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Utah Federal Court Holds that Prior Knowledge Exclusion Bars Coverage; Certifies Question of Whether Insurer May Recoup Defense Costs

May 2008

The United States District Court for the District of Utah, applying Utah law, has held that an insurer owed no duty to defend or indemnify under a lawyers professional liability policy because the policy's prior knowledge exclusion barred coverage. Westport Ins. Corp. v. Ong, 2008 WL 892941 (D. Utah Mar. 28, 2008). However, the court declined to rule on whether the insurer could recoup defense costs it had advanced to the policyholder under a reservation of rights. In light of the absence of Utah authority on the issue, the court certified to the Utah Supreme Court the question of whether an insurer may recoup defense costs under a reservation of rights absent an express policy provision permitting it to do so.

The insurer issued a lawyers professional liability policy to a lawyer and his law firm for a policy period beginning May 8, 2003. The policy's prior knowledge exclusion barred coverage for claims "based upon, arising out of, attributable to, or directly or indirectly resulting from: any act, error [or] omission . . . occurring prior to [May 8, 2003] if any INSURED at [May 8, 2003] knew or could have reasonably foreseen that such act, error [or] omission . . . might be the basis of a CLAIM."

The plaintiffs in the underlying litigation alleged that, in 2001, an accountant employed at the policyholder's law firm committed accounting malpractice and breached fiduciary duties in preparing the plaintiffs' taxes. In 2002, after the IRS rejected their tax return in 2001, the plaintiffs' counsel notified the law firm of plaintiffs' intent to recover any lost refunds and advised the accountant to put her malpractice carrier on notice. The insurer advanced $100,000 in defense costs to the law firm under a reservation of rights but ultimately denied coverage based on the policy's prior knowledge exclusion.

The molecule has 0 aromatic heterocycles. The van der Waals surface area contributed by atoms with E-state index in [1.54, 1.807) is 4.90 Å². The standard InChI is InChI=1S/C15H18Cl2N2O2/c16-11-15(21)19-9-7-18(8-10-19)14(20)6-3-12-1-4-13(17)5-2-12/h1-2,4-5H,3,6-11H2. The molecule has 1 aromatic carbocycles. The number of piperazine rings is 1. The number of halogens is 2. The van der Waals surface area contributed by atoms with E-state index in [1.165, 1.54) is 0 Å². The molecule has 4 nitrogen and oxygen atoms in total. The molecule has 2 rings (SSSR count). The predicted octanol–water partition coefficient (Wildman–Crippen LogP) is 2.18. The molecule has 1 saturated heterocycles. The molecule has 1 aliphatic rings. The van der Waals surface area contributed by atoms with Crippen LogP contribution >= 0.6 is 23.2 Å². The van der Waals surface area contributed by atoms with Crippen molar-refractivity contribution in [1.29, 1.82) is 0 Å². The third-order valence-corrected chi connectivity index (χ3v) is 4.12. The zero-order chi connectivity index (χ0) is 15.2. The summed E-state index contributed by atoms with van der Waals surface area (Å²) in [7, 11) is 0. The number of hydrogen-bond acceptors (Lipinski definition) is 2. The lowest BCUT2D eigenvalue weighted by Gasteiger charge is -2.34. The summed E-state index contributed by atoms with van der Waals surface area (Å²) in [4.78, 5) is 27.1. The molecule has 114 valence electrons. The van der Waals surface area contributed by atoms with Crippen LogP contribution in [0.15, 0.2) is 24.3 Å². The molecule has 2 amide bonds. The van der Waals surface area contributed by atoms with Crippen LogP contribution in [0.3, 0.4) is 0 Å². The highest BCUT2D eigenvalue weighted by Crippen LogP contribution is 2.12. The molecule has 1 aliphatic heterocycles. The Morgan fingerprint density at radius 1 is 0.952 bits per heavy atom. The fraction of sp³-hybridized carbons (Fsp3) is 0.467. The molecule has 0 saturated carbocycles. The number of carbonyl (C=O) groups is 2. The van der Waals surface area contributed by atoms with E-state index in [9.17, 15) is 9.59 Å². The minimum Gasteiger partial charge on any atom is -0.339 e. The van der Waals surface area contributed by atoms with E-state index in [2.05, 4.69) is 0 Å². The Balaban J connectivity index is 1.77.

The court first concluded that the insurer had properly denied coverage based on the policy's prior knowledge exclusion. Finding that the law firm had not introduced any admissible evidence to the contrary, the court held that "[u]nder an objective standard, there is no dispute that the [law firm] knew or could have reasonably foreseen that a claim might be made."

The court next addressed the insurer's argument that it was entitled to recoup the defense costs it had previously advanced to the law firm pursuant to a reservation of rights. The court noted that this issue has not yet been addressed by the Utah appellate courts and that other jurisdictions were split on the issue. In light of the absence of controlling Utah law, the court certified the question to the Utah Supreme Court. The court concluded that, if the Utah Supreme Court accepts the certified question, and determines that a reservation of rights to recoup defense costs is not permitted under Utah law, it will enter judgment in favor of the law firm. However, if the state high court determines that such a reservation of rights is permitted under Utah law, the court indicated that it will set a jury trial to determine "whether there was a meeting of the minds as to [whether the law firm] accepted the policy limit payment subject to a reservation of rights to later recoup the payment."